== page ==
The closing sale is a type of transaction that allows an investor to end a purchased position associated with a given option. Closing sales are often employed when an investor wishes to exchange a long position for a short one, or vice versa. Generally, the approach will involve selling the stocks options when the contract is near to close. Around the same time, the investor will purchase an option series with the same terms as the option that is being sold, with the difference being the position date associated with both actions.
The function of the closing sale is to allow the investor the opportunity to maximize the chance of making a return on investment in a given set of stocks. By purchasing a block of shares associated with the option, the investor can enjoy the benefits of returns for the duration of the ownership. As the position on the investment grows short, the investor moves to sell the currently owned options and effectively replace them with similar options that have a longer position. This allows the investor to continue enjoying the benefits associated with owning the shares.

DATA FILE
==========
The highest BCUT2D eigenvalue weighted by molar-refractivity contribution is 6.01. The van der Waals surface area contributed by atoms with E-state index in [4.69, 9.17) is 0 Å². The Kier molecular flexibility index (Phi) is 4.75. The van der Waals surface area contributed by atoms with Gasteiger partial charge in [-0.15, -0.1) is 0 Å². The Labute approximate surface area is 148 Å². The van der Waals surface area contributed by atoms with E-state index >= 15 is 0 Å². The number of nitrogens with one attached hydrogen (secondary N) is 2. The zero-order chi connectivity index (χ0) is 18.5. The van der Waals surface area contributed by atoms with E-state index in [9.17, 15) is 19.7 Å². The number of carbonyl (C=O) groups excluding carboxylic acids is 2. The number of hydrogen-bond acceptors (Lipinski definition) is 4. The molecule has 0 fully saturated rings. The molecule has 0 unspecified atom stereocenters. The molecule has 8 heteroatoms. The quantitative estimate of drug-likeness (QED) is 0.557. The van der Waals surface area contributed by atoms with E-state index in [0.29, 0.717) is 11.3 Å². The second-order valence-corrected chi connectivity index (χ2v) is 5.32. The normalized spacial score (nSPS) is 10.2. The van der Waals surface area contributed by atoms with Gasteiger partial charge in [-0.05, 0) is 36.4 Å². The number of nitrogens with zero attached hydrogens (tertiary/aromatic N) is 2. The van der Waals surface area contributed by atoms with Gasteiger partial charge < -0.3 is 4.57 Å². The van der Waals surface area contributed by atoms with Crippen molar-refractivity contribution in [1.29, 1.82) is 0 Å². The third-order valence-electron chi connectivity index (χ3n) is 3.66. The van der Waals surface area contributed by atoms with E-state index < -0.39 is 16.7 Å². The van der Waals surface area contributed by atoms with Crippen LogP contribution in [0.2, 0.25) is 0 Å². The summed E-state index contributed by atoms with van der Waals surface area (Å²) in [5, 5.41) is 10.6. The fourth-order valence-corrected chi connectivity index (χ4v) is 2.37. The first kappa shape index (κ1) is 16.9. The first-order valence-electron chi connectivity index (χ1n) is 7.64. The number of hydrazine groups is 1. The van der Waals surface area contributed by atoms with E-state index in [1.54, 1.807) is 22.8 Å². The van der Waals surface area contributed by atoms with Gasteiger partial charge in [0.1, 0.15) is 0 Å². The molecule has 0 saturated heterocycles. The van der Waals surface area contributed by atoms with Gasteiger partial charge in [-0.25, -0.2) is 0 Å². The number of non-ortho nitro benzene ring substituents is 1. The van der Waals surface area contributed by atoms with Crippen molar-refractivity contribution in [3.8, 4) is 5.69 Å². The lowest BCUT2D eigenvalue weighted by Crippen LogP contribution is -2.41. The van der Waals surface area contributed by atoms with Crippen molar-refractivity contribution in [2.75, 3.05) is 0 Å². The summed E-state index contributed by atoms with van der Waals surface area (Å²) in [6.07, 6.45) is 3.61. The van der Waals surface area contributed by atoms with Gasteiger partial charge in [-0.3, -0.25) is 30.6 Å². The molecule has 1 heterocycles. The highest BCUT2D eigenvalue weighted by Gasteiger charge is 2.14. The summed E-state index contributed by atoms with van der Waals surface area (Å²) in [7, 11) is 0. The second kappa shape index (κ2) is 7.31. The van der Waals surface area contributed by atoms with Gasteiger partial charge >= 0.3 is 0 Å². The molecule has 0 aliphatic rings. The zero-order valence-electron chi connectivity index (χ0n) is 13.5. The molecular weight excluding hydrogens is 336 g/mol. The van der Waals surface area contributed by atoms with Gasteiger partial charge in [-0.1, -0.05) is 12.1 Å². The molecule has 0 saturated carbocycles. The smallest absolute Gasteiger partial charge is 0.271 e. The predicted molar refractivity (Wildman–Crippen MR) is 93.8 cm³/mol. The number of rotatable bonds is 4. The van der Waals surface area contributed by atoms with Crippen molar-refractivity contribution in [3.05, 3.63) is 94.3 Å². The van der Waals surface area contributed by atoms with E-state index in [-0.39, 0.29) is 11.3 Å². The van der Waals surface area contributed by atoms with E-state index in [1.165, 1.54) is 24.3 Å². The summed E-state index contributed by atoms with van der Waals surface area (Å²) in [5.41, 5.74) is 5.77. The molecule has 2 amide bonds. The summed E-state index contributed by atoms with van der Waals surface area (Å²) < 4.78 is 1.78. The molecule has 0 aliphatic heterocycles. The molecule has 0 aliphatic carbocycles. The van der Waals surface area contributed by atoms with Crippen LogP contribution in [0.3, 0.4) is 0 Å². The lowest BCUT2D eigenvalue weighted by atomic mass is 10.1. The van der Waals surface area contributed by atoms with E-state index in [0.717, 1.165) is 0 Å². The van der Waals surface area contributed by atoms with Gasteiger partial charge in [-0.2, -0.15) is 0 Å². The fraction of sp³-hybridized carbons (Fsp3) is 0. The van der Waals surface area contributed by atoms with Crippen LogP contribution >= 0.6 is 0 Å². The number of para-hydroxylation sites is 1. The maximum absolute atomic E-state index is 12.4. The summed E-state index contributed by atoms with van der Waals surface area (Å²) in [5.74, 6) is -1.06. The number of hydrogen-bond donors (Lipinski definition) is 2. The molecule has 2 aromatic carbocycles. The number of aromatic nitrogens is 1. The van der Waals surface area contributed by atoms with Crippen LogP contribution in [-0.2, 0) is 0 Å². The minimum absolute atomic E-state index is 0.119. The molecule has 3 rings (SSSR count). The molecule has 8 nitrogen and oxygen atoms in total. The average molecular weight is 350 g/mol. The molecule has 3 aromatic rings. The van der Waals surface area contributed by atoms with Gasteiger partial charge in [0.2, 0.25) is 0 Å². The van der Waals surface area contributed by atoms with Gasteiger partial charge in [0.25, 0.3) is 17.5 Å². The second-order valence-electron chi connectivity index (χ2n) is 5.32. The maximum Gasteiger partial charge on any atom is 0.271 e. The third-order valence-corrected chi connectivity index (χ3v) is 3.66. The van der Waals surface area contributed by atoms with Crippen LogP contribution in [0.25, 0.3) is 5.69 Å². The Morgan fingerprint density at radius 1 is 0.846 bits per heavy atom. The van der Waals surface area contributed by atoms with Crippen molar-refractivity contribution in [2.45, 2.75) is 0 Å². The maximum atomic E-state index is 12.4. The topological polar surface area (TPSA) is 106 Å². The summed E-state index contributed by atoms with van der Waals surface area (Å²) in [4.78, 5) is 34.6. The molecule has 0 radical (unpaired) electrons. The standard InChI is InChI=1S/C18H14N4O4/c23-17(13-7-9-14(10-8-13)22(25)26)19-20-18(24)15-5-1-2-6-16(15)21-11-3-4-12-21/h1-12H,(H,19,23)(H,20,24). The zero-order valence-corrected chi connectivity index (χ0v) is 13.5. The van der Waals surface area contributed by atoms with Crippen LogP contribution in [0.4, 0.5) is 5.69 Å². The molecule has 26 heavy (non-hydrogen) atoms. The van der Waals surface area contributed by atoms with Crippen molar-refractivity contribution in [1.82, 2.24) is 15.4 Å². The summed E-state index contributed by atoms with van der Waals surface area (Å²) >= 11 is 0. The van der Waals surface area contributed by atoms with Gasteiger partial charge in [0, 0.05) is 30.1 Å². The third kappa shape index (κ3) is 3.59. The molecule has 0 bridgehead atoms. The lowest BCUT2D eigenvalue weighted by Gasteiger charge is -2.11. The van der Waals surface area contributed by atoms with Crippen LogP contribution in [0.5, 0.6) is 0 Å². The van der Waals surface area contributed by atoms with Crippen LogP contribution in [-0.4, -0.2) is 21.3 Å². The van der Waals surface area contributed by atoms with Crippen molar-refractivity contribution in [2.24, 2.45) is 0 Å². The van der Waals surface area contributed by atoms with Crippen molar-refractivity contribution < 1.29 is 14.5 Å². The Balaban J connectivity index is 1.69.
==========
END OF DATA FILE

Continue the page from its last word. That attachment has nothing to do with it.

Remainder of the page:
Another common result of a closing sale is the investor is able to minimize the amount of open interest associated with a given option. By selling near close and investing in more shares of the same, the closing sale helps to control the interest accrued. This is because the investor has surrendered all rights on the options associated with the original purchase, and is in effect beginning anew with a new purchase. This is true even though the stock option involved in both the sale and the purchase has the same terms.
The closing sale is a common strategy used by investors to minimize loss and maximize the amount of return on a given option. Often, the purchase and the sale can be completed with a twenty-four hour trading window, so the fluctuation in the value of the stock portfolio is almost non-existent. Brokers are generally able to execute the purchase and sale orders associated with a closing sale in quick succession.